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What kind of math is required for upper level chemistry classes?

  1. Oct 16, 2011 #1
    Hello, I am a first year student majoring in chemistry. I really like it and I'm very interested in the subject, but I am worried about my math skills. I am taking calculus 0 right now and I really struggled on my first exam. What kind of math is in the upper-level chemistry courses? Right now we're just doing stoichiometry so it's very simple, but I'm worried about how advanced the math will get. As a chemistry major, will I eventually be doing calculus in my chemistry courses? What kind of math will I need to know? And if someone has taken upper level chem courses, could you tell me what the work is like?
  2. jcsd
  3. Oct 16, 2011 #2


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    Some of the upper level chemistry courses -- especially the physical chemistry courses -- involve a good deal of calculus and classes beyond calculus such as linear algebra and differential equations. As a chemistry major, you should expect to take ~ 1 years worth of calculus along with one or two extra math courses at a minimum. If you are particular interested in physical chemistry, taking more advanced mathematics classes is advisable.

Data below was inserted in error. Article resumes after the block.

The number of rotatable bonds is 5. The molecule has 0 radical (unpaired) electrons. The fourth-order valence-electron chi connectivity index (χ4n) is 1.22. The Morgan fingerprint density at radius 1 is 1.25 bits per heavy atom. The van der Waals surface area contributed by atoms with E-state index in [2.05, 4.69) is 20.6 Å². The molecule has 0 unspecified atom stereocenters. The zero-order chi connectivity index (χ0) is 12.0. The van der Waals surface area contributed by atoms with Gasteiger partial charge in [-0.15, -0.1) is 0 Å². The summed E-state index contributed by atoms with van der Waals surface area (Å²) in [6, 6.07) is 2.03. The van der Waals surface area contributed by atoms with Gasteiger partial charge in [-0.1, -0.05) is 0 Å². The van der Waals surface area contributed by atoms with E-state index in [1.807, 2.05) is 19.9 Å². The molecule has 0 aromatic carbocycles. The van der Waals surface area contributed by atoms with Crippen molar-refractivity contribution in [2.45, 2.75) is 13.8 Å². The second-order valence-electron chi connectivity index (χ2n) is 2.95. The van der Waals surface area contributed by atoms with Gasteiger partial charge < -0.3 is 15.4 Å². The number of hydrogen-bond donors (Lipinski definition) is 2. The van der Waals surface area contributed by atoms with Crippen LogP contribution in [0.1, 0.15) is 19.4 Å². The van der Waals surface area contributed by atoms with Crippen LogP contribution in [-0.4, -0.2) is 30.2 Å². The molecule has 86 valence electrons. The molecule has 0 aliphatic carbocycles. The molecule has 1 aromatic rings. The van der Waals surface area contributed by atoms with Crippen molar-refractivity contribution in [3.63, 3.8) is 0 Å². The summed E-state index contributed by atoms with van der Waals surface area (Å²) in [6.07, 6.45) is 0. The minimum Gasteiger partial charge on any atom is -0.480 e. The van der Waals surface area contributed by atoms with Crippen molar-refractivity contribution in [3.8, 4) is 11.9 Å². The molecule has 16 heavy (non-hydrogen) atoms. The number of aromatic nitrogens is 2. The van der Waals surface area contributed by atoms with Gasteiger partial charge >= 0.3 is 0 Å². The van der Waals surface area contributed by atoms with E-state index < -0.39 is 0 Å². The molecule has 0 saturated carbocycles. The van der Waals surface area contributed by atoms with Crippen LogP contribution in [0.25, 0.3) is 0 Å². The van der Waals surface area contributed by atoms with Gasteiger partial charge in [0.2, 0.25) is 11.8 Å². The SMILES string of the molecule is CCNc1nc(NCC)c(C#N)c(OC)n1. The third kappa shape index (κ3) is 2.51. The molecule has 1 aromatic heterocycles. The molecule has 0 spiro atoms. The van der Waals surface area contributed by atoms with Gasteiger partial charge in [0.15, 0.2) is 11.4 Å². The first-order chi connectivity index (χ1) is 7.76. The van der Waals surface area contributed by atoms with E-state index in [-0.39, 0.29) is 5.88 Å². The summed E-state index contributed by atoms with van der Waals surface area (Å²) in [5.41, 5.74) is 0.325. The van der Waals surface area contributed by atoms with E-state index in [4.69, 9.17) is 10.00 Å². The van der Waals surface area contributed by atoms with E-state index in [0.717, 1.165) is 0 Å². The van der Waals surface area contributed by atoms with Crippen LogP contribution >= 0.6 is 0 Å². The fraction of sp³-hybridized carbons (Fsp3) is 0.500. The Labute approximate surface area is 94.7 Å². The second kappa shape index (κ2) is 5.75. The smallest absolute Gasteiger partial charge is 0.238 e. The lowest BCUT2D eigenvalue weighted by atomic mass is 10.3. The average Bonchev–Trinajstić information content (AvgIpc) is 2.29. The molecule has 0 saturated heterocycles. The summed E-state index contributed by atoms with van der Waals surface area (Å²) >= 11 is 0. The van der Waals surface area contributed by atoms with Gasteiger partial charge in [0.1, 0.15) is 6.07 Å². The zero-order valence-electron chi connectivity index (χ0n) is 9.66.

4. Oct 16, 2011 #3


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    Read the college and university catalogs and they will tell you. Just be aware, they tell you only what is required in an official, bureaucratic sense. You may need more, depending on what you want to elect as options and what you want to do when you take a job.

    One year of single-variable Calculus, and one semester of multi-variable Calculus; a semester course if available on Linear Algebra; and maybe an additional course about Differential Equations or Finite Math, and you might benefit very much from at least an Elementary Statistics course.

    What you might find in the catalogs is the requirement of 1 year singlevariable Calculus, 1 semester multi-var Calculus, and a combined course Introductory Differential Equations + Linear Algebra. My opinion is that is not really enough.
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